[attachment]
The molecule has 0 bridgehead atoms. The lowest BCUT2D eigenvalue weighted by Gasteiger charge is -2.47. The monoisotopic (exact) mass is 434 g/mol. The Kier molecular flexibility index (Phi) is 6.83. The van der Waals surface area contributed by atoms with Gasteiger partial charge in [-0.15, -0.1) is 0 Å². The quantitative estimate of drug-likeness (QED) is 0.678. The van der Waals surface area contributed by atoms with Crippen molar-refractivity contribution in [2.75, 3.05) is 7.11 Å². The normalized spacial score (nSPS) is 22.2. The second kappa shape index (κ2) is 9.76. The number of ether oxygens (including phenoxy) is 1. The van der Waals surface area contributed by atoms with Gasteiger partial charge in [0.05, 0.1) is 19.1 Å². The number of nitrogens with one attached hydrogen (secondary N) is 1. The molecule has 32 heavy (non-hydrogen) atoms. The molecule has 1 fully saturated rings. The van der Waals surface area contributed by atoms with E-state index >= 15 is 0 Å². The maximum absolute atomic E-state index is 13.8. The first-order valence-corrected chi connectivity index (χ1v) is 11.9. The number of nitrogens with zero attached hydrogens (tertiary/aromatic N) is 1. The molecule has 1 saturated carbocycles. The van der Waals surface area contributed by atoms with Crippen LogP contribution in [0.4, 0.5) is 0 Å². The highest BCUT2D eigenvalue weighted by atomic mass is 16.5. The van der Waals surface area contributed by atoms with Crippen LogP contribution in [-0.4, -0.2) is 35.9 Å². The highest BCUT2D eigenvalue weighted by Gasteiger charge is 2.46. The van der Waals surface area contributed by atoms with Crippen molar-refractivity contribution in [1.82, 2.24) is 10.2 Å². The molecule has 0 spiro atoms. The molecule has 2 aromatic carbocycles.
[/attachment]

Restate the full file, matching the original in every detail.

The molecule has 0 bridgehead atoms. The lowest BCUT2D eigenvalue weighted by Gasteiger charge is -2.47. The monoisotopic (exact) mass is 434 g/mol. The Kier molecular flexibility index (Phi) is 6.83. The van der Waals surface area contributed by atoms with Gasteiger partial charge in [-0.15, -0.1) is 0 Å². The quantitative estimate of drug-likeness (QED) is 0.678. The van der Waals surface area contributed by atoms with Crippen molar-refractivity contribution in [2.75, 3.05) is 7.11 Å². The normalized spacial score (nSPS) is 22.2. The second kappa shape index (κ2) is 9.76. The number of ether oxygens (including phenoxy) is 1. The van der Waals surface area contributed by atoms with Gasteiger partial charge in [0.05, 0.1) is 19.1 Å². The number of nitrogens with one attached hydrogen (secondary N) is 1. The molecule has 32 heavy (non-hydrogen) atoms. The molecule has 1 fully saturated rings. The van der Waals surface area contributed by atoms with E-state index >= 15 is 0 Å². The maximum absolute atomic E-state index is 13.8. The first-order valence-corrected chi connectivity index (χ1v) is 11.9. The number of nitrogens with zero attached hydrogens (tertiary/aromatic N) is 1. The molecule has 1 saturated carbocycles. The van der Waals surface area contributed by atoms with Crippen LogP contribution in [0.4, 0.5) is 0 Å². The highest BCUT2D eigenvalue weighted by atomic mass is 16.5. The van der Waals surface area contributed by atoms with Crippen LogP contribution in [-0.4, -0.2) is 35.9 Å². The highest BCUT2D eigenvalue weighted by Gasteiger charge is 2.46. The van der Waals surface area contributed by atoms with Crippen molar-refractivity contribution in [1.82, 2.24) is 10.2 Å². The molecule has 0 spiro atoms. The molecule has 2 aromatic carbocycles.